Old, New, and Something Rosé

Just like the previous three nights, tonight has been spent on the floor with my Sommelier books and an array of bright highlighters sprawled out before me. Our final exam, which consists of multiple choice, fill-in-the-blank, and blind taste testing, is this Saturday. Throughout the past six weeks, I have absorbed an immense amount of information and a lot of wine. Trust me, by the end of an eight-hour class, all twelve of us are perfectly fluent in French and easily picking up on the hint of black African violet that our instructor has identified as he sips and swirls. 😉 Sitting alone staring at a book as the text seems to slowly morph into an indecipherable, despondent mash of French laws, Italian regions and German labels presents a side to obtaining the Sommelier Certification that is completely different from the lively classroom sessions. I know it’s necessary, and the information truly is fascinating…but I also have to admit that each time I turn the page and see yet another grape varietal from yet another region which is restricted by yet another law, an inaudible groan escapes my lips. There’s a lot to learn, but that feeling of interminable opportunity for knowledge and progress is a primary reason why I have grown to love wine.

I believe that in order to appreciate something, you must first understand it. For this Wino Wednesday, I want to share with you some wine facts that, as they did for me, will hopefully help you to better understand and enjoy the wine that you have in your glass tonight.

The very first thing that we learned (and actually spent a whole day discussing and tasting) was the difference between New World and Old World wines. I realize this may be common knowledge to some, but before the Sommelier class I had no clue that those terms even existed, let alone what they meant. Old World wines consist entirely of European countries. For example, the wines that France, Italy, Spain, Germany and Portugal produce would be considered OW wines. New World wines basically encompass the remaining wine-producing regions: Australia, New Zealand, South Africa, Argentina, Chile, and the U.S. So what’s the difference? When evaluating wines, there are three pertinent categories of scents: Fruit, Oak and Other Complexities, and Earth. OW wines, as a whole, are generally more Earth driven, with Fruit being the lesser of the three that can be detected. NW wines, on the other hand, are the opposite; you will typically get much stronger Fruit with these wines, with only a small amount of Earth coming through in the background…although in my opinion it is sometimes difficult to tell that some of the higher quality California reds are NW and not OW. To try this out, pick up a bottle of French Bordeaux or Burgundy (which are the most obvious OW “earthy” styles for me) and a bottle of Shiraz (which is the same thing as Syrah) from Australia. Pour side by side glasses and do your own mini tasting; the difference will definitely be noticeable.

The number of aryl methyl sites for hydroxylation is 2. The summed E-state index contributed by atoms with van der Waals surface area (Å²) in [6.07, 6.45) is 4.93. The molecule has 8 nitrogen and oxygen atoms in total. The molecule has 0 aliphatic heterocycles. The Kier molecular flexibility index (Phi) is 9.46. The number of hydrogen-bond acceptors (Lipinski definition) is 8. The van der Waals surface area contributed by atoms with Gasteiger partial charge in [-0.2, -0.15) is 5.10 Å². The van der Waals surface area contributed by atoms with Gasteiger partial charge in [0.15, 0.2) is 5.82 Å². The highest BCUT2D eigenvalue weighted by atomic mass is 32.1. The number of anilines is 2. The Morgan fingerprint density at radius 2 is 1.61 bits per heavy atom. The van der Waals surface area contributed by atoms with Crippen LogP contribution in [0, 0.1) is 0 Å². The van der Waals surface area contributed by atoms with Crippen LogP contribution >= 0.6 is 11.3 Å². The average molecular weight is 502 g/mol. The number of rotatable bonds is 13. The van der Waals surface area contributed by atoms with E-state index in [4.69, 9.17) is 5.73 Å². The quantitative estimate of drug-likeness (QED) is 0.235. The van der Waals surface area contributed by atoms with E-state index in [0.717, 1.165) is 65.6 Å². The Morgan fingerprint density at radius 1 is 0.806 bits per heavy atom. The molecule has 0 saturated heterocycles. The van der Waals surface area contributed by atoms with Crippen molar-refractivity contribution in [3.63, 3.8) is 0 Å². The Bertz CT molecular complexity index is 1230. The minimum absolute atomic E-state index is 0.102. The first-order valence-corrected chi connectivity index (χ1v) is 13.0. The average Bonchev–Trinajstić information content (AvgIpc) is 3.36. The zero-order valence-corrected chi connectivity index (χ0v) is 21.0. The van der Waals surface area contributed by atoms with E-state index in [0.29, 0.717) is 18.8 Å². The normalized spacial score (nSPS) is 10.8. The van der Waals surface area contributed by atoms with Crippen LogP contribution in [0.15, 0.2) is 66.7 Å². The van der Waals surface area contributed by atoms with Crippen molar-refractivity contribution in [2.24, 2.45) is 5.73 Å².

Another way to distinguish between OW and NW wines is that NW will typically have a higher attack. Attack is the intensity of scents that hit you as you swirl and smell a wine. An OW wine has a weaker attack due to the fact that the grapes are picked less ripe than those of the NW. The fact that wine growers in the New World will normally wait to pick their grapes until they are extremely ripe means that most of their wines will have a higher viscosity and be more full-bodied (which means more alcohol). This also means that, although there are certainly exceptions, most are not meant to age in the bottle but should instead be enjoyed relatively soon after purchase.

What I’m drinking:

To go with tonight’s Tom Yum Goong Soup from Thai on the Beach (easily one of the best Thai places in Ft Lauderdale), I chilled a bottle of 2010 Rosé d’ Anjou from the Loire Valley in France. During the food and wine pairing section of our class, we were told that Rosé goes well with spicy food and since I’m a huge fan of Thai, I’ve been looking forward to giving it a try for weeks. The ripe strawberry and slight cream that shine through instantly calm my on-fire mouth…Prost to a perfect accompaniment!

What’s in your glass tonight? 


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